Friday, January 4, 2013
An American Classic
Movie Review: Beasts of the Southern Wild
Director: Benh Zeitlin
Reviewed: 3 January 2013
In 1950, William Faulkner flew to Stockholm to receive the Nobel Prize for Literature. In his famous speech, Faulkner explained the art of story-telling within the burgeoning apocalyptic age:
"I decline to accept the end of man...I refuse to accept this. I believe that man will not merely endure: he will prevail. He is immortal, not because he alone among creatures has an inexhaustible voice, but because he has a soul, a spirit capable of compassion and sacrifice and endurance. The poet’s, the writer’s, duty is to write about these things. It is his privilege to help man endure by lifting his heart, by reminding him of the courage and honor and hope and pride and compassion and pity and sacrifice which have been the glory of his past."
In Benh Zeitlin's audacious new film Beasts of the Southern Wild, Faulkner's tenet that humanity's survival hinges upon our "compassion and sacrifice and endurance" was never more clear to me then when watching six-year-old heroine Hushpuppy (Quvenzhane Wallis) navigate the rising waters. Hushpuppy narrates the film, living in a makeshift bayou community called The Bathtub which looks to be outside of the levees outside lower Louisiana. She finds the beauty in her world, stopping to listen to the heartbeats of animals, to feel the grass in her fingertips, to hold her memories close. Hushpuppy and her father Wink (Dwight Henry) live in ramshackle houses along the water, but there is always food, friendship, teaching, beauty, and laughter. And stories. A beacon of light always shines in the distance, calling to her. The ice-caps are melting, her father tells her. When the storm hits and the water rises, Hushpuppy and Wink must fight for their family and their community against all forces.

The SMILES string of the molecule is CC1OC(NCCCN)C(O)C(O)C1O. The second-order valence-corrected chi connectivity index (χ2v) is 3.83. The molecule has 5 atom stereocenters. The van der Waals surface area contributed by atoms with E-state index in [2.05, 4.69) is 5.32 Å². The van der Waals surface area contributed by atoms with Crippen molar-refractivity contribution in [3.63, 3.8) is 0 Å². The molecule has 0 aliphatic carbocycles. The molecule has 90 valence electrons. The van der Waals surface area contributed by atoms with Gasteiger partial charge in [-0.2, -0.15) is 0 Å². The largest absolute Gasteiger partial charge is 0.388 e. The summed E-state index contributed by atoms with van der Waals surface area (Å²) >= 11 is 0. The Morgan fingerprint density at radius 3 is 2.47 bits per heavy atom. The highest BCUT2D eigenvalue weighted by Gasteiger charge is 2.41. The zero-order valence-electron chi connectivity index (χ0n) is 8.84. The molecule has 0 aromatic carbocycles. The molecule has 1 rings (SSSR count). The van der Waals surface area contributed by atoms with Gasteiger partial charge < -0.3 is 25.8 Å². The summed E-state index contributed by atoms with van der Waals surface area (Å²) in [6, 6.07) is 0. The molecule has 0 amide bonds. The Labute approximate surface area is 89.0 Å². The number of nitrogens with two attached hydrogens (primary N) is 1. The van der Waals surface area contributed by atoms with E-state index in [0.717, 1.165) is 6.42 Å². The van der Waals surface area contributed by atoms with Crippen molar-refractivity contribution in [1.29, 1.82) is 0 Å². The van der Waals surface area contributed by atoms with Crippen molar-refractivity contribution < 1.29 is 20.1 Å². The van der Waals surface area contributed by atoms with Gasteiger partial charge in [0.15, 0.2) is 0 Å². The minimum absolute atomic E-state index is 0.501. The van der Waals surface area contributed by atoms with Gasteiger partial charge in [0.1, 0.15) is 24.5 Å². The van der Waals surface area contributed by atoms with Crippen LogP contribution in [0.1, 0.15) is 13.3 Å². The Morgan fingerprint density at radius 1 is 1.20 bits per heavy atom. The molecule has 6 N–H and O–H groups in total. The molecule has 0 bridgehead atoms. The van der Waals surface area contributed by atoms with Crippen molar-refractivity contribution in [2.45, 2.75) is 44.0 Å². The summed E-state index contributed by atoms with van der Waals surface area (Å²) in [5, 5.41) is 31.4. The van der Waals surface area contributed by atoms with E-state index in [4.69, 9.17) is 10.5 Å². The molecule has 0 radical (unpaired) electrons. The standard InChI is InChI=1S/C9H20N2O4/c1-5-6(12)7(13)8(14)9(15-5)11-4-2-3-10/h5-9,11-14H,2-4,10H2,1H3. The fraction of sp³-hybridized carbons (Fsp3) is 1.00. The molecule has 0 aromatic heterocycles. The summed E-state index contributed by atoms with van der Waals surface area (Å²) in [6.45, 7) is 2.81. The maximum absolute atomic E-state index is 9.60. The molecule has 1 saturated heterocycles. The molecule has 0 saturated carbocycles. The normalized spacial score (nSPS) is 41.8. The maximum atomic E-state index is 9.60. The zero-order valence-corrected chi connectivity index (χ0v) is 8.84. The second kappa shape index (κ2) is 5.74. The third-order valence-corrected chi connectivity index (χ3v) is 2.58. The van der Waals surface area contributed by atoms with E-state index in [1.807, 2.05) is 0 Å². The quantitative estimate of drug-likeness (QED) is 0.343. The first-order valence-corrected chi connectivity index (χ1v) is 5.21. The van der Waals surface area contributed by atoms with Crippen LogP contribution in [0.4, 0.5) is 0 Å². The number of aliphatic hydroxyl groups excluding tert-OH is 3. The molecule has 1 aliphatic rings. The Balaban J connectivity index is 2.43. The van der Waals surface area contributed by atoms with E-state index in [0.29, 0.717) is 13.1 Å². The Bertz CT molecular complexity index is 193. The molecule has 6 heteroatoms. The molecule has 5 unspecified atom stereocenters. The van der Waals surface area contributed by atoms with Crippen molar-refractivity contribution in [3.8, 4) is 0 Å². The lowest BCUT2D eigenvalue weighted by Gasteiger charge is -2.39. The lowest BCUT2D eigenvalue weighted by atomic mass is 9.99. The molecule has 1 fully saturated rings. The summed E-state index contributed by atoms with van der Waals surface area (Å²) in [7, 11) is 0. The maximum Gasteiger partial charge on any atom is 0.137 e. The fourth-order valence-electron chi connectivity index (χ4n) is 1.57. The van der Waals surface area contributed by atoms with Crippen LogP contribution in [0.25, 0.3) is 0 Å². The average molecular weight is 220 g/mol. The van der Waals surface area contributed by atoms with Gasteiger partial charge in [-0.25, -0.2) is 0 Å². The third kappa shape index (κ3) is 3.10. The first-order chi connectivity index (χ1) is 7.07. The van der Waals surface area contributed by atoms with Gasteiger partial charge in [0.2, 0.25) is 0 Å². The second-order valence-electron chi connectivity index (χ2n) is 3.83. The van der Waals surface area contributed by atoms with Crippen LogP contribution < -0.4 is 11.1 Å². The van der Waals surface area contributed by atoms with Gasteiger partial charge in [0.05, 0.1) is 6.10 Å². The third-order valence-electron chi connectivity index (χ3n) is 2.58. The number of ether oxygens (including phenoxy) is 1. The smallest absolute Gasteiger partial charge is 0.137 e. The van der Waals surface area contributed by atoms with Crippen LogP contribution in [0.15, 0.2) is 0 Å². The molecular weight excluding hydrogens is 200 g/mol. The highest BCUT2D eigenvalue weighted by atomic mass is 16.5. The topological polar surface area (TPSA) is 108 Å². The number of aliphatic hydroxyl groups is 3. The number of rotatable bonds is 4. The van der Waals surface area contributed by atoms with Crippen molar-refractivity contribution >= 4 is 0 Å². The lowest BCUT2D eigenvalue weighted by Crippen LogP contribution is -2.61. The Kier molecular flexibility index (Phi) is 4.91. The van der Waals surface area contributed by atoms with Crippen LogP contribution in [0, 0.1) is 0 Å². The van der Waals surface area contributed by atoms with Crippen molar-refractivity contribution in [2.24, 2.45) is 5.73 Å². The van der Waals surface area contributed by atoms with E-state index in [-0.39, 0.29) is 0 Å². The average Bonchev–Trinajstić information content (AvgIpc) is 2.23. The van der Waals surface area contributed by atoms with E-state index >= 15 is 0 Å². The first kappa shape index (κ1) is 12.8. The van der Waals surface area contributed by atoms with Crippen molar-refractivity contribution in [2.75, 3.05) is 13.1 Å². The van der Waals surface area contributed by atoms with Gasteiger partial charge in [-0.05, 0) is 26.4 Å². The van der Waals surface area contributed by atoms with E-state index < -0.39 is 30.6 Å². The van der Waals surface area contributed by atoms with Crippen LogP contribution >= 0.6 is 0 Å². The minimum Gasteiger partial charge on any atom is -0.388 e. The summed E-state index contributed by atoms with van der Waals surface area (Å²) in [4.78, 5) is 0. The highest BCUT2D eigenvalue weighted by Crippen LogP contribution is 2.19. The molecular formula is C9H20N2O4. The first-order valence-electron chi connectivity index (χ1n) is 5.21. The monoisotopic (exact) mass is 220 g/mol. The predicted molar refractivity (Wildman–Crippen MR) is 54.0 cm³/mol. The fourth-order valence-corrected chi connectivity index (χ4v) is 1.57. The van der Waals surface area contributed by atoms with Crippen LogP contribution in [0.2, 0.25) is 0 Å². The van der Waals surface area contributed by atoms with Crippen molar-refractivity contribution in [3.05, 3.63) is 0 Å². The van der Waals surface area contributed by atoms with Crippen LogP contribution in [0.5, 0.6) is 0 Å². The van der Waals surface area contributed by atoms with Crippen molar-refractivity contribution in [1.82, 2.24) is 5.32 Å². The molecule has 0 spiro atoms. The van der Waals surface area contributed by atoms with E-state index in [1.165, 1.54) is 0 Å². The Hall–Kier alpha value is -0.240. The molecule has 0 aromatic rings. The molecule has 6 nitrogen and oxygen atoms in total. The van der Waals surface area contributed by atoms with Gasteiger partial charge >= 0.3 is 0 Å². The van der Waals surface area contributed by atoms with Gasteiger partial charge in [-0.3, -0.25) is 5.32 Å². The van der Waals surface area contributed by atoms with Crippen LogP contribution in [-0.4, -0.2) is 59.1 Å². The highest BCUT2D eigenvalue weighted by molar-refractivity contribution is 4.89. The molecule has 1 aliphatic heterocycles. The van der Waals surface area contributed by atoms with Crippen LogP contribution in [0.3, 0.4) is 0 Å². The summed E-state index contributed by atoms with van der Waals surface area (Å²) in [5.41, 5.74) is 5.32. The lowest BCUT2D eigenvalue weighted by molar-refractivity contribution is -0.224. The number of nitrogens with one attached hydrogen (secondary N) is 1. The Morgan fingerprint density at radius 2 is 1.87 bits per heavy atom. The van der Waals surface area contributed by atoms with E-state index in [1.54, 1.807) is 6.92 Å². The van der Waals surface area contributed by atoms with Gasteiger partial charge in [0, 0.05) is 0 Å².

To say more would be a crime since part of this film involves Zeilin's jaw-dropping moments of beauty and wonder. I was confused during parts of this movie in the best way possible. There are moments of magic and terror. Zeitlin, with a small budget and cast, has crafted a film that is impossible to forget. I woke up this morning having dreamed about some of the images in this film. Hushpuppy is no Katniss Everdeen, no happy warrior. She is a precocious and inquisitive six-year-old girl in a world of unstable transformation: water and land, life and death, peace and terror. Quvenzhane Wallis's performance is otherworldly and immensely powerful; she deserves every accolade and award possible. She is sure to get an Oscar nomination for Best Actress, but I hope that her co-star Dwight Henry will as well for Best Supporting Actor. And full credit should go to the vision of direct Benh Zeitlin who has an eye for visual style and frame composition. Zetilin positions The Bathtub as both an alternate reality and a community apart from modern values. The totality of his creation is so strong that sixty minutes into the film the simple long shot of a piece of recognizable modernity is utterly shocking. I read the film as a Hurricane Katrina allegory, but there are no simple answers here as the film wrestles with, among other things, defining a government, a community, and a family. Zeitlin's confidence in his camera and story-telling immersed me in Hushpuppy's universe. What more can you ask of a film?
Beasts of the Southern Wild is one of the most creative and innovative American stories that I have seen in a while, and I hope that it gets the audience that it deserves.
Hushpuppy will endure: she will prevail.